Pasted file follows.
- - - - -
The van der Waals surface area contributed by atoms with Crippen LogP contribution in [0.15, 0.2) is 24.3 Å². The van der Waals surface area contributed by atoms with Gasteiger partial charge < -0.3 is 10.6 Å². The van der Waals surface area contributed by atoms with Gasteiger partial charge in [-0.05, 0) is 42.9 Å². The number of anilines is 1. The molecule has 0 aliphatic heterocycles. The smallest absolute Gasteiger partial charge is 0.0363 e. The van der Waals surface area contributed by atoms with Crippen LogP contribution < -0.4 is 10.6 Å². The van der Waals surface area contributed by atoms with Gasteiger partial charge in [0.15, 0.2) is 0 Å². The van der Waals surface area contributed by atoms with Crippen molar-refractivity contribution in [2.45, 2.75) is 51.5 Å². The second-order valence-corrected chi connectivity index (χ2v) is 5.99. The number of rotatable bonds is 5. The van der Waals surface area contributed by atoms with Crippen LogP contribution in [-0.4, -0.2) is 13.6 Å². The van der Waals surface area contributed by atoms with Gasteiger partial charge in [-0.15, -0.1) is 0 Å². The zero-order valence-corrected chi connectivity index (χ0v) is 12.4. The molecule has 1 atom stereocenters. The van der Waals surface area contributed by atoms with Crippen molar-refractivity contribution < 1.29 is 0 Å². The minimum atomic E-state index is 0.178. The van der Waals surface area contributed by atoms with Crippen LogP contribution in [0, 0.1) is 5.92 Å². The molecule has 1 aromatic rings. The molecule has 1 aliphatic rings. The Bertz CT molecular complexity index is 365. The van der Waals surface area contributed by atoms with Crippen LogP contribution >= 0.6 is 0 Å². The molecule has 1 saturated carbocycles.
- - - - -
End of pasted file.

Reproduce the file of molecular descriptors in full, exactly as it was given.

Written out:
The van der Waals surface area contributed by atoms with Crippen LogP contribution in [0.15, 0.2) is 24.3 Å². The van der Waals surface area contributed by atoms with Gasteiger partial charge < -0.3 is 10.6 Å². The van der Waals surface area contributed by atoms with Gasteiger partial charge in [-0.05, 0) is 42.9 Å². The number of anilines is 1. The molecule has 0 aliphatic heterocycles. The smallest absolute Gasteiger partial charge is 0.0363 e. The van der Waals surface area contributed by atoms with Crippen LogP contribution < -0.4 is 10.6 Å². The van der Waals surface area contributed by atoms with Gasteiger partial charge in [0.15, 0.2) is 0 Å². The van der Waals surface area contributed by atoms with Crippen molar-refractivity contribution in [2.45, 2.75) is 51.5 Å². The second-order valence-corrected chi connectivity index (χ2v) is 5.99. The number of rotatable bonds is 5. The van der Waals surface area contributed by atoms with Crippen LogP contribution in [-0.4, -0.2) is 13.6 Å². The van der Waals surface area contributed by atoms with Gasteiger partial charge in [-0.15, -0.1) is 0 Å². The zero-order valence-corrected chi connectivity index (χ0v) is 12.4. The molecule has 1 atom stereocenters. The van der Waals surface area contributed by atoms with Crippen molar-refractivity contribution < 1.29 is 0 Å². The minimum atomic E-state index is 0.178. The van der Waals surface area contributed by atoms with Crippen LogP contribution in [0, 0.1) is 5.92 Å². The molecule has 1 aromatic rings. The molecule has 1 aliphatic rings. The Bertz CT molecular complexity index is 365. The van der Waals surface area contributed by atoms with Crippen LogP contribution >= 0.6 is 0 Å². The molecule has 1 saturated carbocycles.